On Friday, tickets went on sale for the third annual Texas Tribune Festival — the earliest we've ever allowed people to reserve their spot at the public policy powwow of the year, what we've taken to referring to as an Austin City Limits Music Festival for political junkies. Over three days, from Sept. 27-29, we're expecting in the neighborhood of 150 speakers across eight tracks: public education, higher education, health care, transportation, criminal justice, immigration, energy and the environment. A ninth track will feature omnibus conversations with top state leaders. If you're looking to get your wonk on, there will be no better time or place than that weekend on the campus of the University of Texas at Austin, our great venue partner yet again.
Also earlier than ever, we've announced about 40 of those 150 marquee names — everyone from Speaker Joe Straus and Lt. Gov. David Dewhurst to key committee chairs from the House and Senate; from the commissioners of education, higher ed, and health and human services to five of the state's members of Congress (for now; we're expecting more); from Bill Clinton's immigration commissioner to George W. Bush's Mexican ambassador to Barack Obama's 2012 field general. It's quite a star-studded lineup, and it's going to get starrier and studlier as the summer months progress. By game time, the very best team of bright minds and big brains will be on the field.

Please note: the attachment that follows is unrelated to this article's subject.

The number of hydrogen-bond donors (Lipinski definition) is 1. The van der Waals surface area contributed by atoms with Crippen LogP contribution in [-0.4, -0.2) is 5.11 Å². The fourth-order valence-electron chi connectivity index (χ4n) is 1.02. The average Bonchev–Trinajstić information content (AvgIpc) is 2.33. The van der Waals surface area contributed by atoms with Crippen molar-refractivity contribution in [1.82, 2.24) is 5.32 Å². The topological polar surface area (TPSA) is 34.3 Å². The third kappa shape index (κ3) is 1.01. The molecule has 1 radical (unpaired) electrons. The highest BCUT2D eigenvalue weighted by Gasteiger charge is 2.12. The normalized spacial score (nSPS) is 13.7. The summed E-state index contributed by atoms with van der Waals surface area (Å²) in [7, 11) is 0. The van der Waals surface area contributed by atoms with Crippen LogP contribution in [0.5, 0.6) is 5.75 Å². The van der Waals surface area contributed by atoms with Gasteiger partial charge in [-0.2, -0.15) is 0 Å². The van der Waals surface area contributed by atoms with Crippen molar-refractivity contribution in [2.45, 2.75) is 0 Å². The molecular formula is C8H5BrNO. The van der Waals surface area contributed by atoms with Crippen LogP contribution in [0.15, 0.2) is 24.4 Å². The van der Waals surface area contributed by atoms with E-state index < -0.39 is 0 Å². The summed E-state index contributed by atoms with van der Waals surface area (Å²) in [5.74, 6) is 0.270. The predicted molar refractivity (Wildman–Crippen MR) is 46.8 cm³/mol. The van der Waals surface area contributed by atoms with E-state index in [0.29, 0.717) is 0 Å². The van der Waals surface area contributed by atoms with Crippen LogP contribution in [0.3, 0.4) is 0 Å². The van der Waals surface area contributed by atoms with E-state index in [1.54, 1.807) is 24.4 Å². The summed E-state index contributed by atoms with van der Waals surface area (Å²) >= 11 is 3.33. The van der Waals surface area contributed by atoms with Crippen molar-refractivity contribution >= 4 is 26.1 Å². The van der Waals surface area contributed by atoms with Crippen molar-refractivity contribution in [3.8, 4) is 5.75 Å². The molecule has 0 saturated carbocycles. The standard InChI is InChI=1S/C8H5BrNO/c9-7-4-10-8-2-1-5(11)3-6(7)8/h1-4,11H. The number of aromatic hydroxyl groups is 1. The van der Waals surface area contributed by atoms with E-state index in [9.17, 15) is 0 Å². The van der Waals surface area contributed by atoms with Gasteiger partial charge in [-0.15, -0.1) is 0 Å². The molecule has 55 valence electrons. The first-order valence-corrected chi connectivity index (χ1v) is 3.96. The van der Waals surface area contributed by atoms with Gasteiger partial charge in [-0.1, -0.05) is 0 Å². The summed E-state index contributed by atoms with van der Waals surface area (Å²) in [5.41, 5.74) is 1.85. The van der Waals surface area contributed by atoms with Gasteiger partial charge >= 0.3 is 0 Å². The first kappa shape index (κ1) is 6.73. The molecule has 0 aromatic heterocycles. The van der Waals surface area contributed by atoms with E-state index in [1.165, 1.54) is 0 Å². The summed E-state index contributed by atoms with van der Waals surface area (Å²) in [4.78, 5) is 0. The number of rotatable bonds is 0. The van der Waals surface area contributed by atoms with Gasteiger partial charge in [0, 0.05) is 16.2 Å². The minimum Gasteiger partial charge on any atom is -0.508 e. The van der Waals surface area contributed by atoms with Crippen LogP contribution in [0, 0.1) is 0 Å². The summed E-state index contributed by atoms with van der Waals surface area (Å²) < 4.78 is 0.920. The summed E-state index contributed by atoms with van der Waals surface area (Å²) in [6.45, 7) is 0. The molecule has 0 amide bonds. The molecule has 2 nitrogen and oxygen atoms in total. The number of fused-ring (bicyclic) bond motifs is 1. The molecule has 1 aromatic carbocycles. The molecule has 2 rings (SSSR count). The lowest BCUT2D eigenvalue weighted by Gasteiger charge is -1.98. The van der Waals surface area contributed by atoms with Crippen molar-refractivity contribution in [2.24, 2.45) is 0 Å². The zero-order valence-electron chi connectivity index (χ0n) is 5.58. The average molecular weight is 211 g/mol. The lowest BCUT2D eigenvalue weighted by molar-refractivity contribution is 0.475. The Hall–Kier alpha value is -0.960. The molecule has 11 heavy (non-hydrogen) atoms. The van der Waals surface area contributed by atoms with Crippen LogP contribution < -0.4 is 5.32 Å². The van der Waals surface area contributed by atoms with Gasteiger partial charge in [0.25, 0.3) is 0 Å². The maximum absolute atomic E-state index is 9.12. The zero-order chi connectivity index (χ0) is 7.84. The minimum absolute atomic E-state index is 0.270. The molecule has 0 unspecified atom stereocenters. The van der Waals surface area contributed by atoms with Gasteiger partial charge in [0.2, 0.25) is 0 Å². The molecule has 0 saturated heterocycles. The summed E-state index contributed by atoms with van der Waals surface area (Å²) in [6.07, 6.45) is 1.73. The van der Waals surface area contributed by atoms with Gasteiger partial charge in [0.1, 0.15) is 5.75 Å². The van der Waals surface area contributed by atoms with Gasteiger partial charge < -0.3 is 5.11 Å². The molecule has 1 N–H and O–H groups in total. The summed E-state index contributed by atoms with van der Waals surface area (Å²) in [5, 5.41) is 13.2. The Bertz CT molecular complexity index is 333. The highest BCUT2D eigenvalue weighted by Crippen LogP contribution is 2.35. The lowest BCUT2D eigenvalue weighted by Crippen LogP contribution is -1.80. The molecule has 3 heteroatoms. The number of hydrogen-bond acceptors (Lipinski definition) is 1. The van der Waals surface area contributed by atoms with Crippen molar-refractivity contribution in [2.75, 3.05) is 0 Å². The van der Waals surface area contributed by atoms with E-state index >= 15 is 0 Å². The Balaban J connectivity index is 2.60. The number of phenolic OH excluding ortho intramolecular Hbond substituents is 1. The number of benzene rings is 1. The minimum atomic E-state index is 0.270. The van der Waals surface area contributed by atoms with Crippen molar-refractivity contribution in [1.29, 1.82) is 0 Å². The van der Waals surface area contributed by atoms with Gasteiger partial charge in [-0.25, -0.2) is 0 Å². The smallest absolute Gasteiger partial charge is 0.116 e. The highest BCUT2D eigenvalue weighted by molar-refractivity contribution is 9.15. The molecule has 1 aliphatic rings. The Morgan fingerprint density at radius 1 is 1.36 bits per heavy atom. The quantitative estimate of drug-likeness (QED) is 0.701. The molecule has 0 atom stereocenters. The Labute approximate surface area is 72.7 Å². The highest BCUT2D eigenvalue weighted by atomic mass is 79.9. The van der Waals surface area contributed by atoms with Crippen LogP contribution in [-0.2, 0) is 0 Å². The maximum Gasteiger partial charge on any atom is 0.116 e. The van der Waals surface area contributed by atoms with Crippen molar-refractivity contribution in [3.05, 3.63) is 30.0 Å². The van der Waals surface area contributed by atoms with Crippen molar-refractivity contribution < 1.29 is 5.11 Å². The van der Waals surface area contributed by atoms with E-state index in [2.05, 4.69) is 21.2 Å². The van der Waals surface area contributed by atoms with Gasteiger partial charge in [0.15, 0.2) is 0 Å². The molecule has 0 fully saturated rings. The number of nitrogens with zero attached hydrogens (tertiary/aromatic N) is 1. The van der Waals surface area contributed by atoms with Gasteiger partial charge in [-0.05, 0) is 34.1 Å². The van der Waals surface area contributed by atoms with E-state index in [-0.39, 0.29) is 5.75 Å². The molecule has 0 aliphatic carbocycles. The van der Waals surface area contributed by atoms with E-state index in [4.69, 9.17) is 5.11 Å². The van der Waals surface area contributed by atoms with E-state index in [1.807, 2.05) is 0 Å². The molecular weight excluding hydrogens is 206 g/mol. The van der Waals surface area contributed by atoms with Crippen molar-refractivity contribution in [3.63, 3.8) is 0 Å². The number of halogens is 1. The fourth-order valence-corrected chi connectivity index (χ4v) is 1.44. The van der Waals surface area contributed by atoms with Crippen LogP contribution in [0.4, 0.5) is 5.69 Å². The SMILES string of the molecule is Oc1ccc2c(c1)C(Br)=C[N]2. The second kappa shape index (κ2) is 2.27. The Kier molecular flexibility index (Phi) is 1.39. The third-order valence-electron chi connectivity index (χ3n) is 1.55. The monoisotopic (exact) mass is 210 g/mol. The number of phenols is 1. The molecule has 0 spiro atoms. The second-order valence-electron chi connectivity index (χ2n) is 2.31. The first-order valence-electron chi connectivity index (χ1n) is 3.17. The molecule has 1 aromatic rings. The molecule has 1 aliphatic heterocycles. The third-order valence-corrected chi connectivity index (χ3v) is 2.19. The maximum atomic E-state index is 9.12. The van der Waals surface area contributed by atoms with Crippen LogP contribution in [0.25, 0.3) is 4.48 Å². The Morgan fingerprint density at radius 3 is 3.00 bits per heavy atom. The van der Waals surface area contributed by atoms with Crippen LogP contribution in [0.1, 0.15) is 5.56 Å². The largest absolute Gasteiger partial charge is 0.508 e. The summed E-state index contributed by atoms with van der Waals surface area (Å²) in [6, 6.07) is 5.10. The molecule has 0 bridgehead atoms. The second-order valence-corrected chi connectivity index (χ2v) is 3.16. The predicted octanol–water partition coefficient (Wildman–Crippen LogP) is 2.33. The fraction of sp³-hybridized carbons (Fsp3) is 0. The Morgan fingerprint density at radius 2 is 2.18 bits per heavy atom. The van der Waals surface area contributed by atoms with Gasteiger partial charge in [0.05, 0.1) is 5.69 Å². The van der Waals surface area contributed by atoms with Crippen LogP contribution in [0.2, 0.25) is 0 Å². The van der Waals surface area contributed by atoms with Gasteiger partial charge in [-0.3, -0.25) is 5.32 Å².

If you're thinking of going, now would be the time to register. Tickets will never be cheaper than they are for early birds: just $130 through July 18, versus escalating rates between now and the day of the festival of $160, $195 and $225. If you're a student, an educator or a Texas Tribune member, we can offer you an even cheaper, heavily discounted price; email email@example.com for details. And for an extra $50, you can add on a guided VIP walking tour (complete with breakfast) of locales like the State Cemetery, the LBJ Presidential Library and Museum, the UT Tower and the Harry Ransom Center, where you'll get a special spin through the archive of Woodward and Bernstein's Watergate papers.
At the Trib we love all of our events equally, but we love the Tribune Festival most equally of all. It's really the very best distillation of our mission: a great big conversation about the priorities of the state, an invitation to get in a room with people of unlike mind and find common ground on the issues of the day, an opportunity to become more thoughtful and engaged and productive citizens.